tDAR Logo tDAR digital antiquity

Using X-radiography to Reveal an Ancient Zapotec Urn

Author(s): Adam Sellen

Year: 2015

» Downloads & Basic Metadata

Summary

Since the inception of thermoluminescence dating we have known that a significant number of Zapotec effigy vessels in museum collections are fakes, manufactured sometime in the early twentieth century. Some of these forgeries are composites that combine ancient and recent materials, but it is not clear how they were assembled, or how a conservator could restore such an object. In order to fully understand how these composites were manufactured and in what way they differ from ancient ceramics, we used X-radiography to analyze composites, fakes and ancient artifacts in a collection at the Royal Ontario Museum, in Toronto, Canada. Part of a broader study, we hope to find out more about the nature and origin of these creations from Oaxaca, products of a clandestine industry that has injected great quantities of fakes into the world market.

SAA 2015 abstracts made available in tDAR courtesy of the Society for American Archaeology and Center for Digital Antiquity Collaborative Program to improve digital data in archaeology. If you are the author of this presentation you may upload your paper, poster, presentation, or associated data (up to 3 files/30MB) for free. Please visit http://www.tdar.org/SAA2015 for instructions and more information.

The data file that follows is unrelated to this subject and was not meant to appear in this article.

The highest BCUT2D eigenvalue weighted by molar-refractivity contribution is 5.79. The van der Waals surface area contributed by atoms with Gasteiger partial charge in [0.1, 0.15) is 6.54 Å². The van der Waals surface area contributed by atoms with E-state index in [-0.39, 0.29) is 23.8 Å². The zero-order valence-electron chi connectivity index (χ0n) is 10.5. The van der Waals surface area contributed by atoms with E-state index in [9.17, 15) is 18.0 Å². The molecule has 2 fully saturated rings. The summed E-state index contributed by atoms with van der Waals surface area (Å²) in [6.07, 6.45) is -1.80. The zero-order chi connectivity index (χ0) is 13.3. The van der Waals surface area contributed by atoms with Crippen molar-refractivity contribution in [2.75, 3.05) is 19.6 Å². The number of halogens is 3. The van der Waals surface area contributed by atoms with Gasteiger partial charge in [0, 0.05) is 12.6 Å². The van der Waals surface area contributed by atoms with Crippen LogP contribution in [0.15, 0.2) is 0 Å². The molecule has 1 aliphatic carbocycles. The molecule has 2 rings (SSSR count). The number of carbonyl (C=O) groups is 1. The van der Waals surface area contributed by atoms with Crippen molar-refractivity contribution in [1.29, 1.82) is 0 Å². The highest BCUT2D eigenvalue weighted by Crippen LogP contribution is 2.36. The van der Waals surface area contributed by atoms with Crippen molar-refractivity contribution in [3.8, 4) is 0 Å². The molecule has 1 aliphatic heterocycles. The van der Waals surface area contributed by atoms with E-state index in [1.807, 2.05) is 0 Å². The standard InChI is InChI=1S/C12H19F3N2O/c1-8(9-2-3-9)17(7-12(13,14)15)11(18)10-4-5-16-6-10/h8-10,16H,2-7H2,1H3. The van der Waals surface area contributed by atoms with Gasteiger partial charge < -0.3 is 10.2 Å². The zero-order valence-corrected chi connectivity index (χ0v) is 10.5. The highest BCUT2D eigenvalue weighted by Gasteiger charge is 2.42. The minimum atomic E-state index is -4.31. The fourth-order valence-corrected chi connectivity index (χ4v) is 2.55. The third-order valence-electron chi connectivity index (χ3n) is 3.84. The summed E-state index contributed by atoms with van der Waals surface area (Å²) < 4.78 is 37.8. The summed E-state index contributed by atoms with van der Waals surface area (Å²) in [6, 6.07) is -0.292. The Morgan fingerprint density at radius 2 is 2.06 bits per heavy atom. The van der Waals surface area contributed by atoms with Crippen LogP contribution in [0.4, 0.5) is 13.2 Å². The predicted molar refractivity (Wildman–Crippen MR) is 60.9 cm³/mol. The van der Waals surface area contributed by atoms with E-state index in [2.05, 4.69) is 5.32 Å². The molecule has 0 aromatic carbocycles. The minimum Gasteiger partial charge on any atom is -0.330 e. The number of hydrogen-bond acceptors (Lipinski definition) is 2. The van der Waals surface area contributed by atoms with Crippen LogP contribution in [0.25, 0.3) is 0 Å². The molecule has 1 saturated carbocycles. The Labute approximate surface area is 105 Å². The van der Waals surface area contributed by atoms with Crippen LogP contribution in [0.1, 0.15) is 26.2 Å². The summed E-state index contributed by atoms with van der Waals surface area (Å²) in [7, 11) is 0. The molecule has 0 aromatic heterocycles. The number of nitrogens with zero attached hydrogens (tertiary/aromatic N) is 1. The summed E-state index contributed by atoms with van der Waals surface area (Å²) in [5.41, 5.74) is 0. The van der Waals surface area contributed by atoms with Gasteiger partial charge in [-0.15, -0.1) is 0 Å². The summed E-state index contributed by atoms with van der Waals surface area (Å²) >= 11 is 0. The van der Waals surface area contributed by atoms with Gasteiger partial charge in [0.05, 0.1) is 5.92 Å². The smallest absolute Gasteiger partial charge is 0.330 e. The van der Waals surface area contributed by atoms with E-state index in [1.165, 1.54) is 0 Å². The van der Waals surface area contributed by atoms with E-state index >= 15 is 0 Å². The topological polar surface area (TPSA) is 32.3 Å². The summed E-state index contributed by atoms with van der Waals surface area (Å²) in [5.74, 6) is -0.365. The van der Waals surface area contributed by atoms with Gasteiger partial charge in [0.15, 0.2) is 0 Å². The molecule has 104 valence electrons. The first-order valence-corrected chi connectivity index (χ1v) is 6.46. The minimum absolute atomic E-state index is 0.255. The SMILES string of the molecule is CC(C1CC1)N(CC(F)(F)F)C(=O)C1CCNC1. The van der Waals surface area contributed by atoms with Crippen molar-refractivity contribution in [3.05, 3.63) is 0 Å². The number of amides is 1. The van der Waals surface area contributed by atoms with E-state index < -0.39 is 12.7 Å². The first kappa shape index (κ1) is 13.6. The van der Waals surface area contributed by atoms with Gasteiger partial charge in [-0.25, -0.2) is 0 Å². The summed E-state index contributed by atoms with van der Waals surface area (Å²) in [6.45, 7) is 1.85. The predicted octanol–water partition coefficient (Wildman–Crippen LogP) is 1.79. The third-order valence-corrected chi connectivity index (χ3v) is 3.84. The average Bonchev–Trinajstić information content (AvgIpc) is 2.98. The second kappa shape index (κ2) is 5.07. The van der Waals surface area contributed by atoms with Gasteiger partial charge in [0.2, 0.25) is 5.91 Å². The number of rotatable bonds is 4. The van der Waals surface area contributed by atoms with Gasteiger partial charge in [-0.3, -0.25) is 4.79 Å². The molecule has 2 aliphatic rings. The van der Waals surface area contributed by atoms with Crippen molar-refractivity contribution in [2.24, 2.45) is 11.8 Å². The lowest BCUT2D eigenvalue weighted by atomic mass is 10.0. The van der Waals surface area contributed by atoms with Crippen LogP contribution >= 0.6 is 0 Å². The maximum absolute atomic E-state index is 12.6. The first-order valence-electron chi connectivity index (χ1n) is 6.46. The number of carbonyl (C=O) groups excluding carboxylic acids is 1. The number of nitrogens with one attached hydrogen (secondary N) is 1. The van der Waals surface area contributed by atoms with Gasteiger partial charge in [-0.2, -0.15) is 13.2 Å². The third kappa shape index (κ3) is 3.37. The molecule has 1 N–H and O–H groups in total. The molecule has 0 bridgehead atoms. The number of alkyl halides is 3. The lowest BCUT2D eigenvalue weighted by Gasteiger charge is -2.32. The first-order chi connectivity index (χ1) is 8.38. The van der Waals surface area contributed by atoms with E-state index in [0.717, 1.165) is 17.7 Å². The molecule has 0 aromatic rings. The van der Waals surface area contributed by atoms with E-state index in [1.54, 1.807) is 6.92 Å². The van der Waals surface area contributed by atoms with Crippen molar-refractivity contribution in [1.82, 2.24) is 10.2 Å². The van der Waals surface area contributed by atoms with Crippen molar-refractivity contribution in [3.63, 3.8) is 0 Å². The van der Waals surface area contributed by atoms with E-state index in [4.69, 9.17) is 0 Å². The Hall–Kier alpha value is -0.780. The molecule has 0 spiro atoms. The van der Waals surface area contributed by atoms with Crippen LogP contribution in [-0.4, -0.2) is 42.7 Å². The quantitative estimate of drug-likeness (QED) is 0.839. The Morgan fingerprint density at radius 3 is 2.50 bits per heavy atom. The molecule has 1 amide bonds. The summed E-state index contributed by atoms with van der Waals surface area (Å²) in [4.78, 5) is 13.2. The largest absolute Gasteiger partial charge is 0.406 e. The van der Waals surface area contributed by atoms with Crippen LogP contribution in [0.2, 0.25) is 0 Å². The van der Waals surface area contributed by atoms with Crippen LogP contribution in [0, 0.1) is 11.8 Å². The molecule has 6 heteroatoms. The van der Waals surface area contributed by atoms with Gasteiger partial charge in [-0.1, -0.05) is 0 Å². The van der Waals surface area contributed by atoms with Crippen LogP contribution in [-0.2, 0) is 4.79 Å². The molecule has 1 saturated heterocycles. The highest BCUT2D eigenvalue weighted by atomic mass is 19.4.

This Resource is Part of the Following Collections


Cite this Record

Using X-radiography to Reveal an Ancient Zapotec Urn. Adam Sellen. Presented at The 80th Annual Meeting of the Society for American Archaeology, San Francisco, California. 2015 ( tDAR id: 397396)


Keywords

Geographic Keywords
Mesoamerica


Spatial Coverage

min long: -107.271; min lat: 12.383 ; max long: -86.353; max lat: 23.08 ;

Arizona State University The Andrew W. Mellon Foundation National Science Foundation National Endowment for the Humanities Society for American Archaeology Archaeological Institute of America